See right there? That’s the first step: admitting the mistake.
I walked away from a conversation last week feeling uneasy. Angry actually. It didn’t go well. My first reaction, as usual, was to blame the other person. But as I tried to explain away the discomfort in my head as the other person’s fault, it didn’t go away. It’s often like this. And if I stay with it and remember that I’m supposed to practice humility, I often come to that bittersweet conclusion: I made a mistake. It was me who messed up.
I hate that. Opening the gates of regret. Having to admit, even if only to myself, that I was at fault. Embarrassed. Wishing I could take something back. Wanting an impossible do-over. That’s the bitter part.
The sweet part is that now I have a way out. Because I admitted the mistake, there IS a path to peace. I know that if I do something about my mistake, I will be able to move forward untethered.
1. Sometimes the thing that I have to do is to simply admit my mistake out loud. If I use the wrong gender pronoun for instance, I’ve learned to immediately acknowledge the mistake and move on. Sometimes it’s making a statement to your team or your family. Sometimes it’s called a confession, or a fifth step. Just saying your mistake out loud to another human being can be hugely freeing.
2. Sometimes the thing I have to do is make an apology. With a degree of reverence or formality I say words directly to someone who was harmed by my mistake. It’s a way to let them know I noticed, and that I wish it hadn’t happened that way. A genuine apology doesn’t care if it’s accepted or not. It’s not conditional in any way. A genuine apology is never followed with a but.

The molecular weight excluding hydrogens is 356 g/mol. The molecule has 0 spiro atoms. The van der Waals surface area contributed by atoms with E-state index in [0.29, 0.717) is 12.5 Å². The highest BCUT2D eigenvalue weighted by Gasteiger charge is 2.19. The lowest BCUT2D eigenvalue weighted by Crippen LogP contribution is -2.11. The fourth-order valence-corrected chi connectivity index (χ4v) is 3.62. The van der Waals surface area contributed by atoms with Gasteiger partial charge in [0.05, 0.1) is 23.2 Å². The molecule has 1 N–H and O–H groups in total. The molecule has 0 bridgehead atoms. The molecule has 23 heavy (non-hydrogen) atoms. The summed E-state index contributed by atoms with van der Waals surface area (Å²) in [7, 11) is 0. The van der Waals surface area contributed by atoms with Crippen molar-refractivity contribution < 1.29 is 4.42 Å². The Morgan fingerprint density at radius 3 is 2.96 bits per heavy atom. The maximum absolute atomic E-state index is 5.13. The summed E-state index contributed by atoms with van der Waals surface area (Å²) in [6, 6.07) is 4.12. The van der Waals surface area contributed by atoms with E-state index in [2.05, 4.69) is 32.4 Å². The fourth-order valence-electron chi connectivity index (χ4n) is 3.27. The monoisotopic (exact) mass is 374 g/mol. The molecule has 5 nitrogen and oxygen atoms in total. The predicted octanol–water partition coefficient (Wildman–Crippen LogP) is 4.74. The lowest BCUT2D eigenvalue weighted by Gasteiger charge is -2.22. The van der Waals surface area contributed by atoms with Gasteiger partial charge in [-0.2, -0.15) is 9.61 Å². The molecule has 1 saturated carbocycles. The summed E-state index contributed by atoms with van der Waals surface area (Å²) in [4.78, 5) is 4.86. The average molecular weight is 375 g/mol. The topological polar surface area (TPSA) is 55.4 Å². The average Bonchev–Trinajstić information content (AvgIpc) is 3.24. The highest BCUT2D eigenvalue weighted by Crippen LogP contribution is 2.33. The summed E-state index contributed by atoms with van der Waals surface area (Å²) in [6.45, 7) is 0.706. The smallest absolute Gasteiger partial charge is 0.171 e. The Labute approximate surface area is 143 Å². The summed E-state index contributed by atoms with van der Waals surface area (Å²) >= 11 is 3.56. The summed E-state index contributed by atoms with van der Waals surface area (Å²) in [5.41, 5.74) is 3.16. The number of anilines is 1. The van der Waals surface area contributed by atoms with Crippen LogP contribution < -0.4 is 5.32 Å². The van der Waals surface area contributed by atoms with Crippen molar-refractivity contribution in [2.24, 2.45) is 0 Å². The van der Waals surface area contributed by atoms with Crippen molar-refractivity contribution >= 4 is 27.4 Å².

3. Sometimes the thing that I have to do is to make an amend; make an offer to fix the mistake, and follow through. Sometimes it means you have to pay for something or actually take responsibility for something. Sometimes the problem that you caused can’t actually be fixed because someone’s not around or perhaps raising an old wrong with someone might do more harm than good. A solution here is to give time or money to a cause related to the mistake you made. Perhaps you can’t make peace with a person from the past but you can help other people in the future. I like the term “living amends.”
4. Sometimes I simply make a vow. A promise. A prayer to my future self: “Don’t ever make that mistake again!” But it’s more than just saying that once in a fit of frustration, it’s actually imagining future scenarios over and over again and imagining myself NOT making that mistake. I work at it. I try to train my brain to be different in the future. I actually practice different words in my head; the words I will use next time. I can’t change the past but I can try my best to turn that mistake into a lesson learned.
For me, realizing that I have made a mistake often comes with guilt and anguish. My mind races about it. What I should have done differently? What does someone think of me now? What’s really behind what happened? My neck and back muscles tighten. I think about it WAY too much.
And for me, the solution is usually to turn that nervous energy into actually doing something about it. I work hard to accept what happened and then I try to focus on what I need to do to feel okay about what I did. I turn from the past to the future. And do something.
The hard part of admitting a mistake is the voice from within that says: “Damn. It’s true. I did a bad thing. I wish I could have that moment back.” The wonderful part of admitting a mistake is that it’s the first step towards making peace with it. In fact, I can’t actually make peace with my mistakes if I’m not willing to say they exist.
I made a big mistake last week. Really. It brought me to tears. Writing this is one of the things I’m doing about it.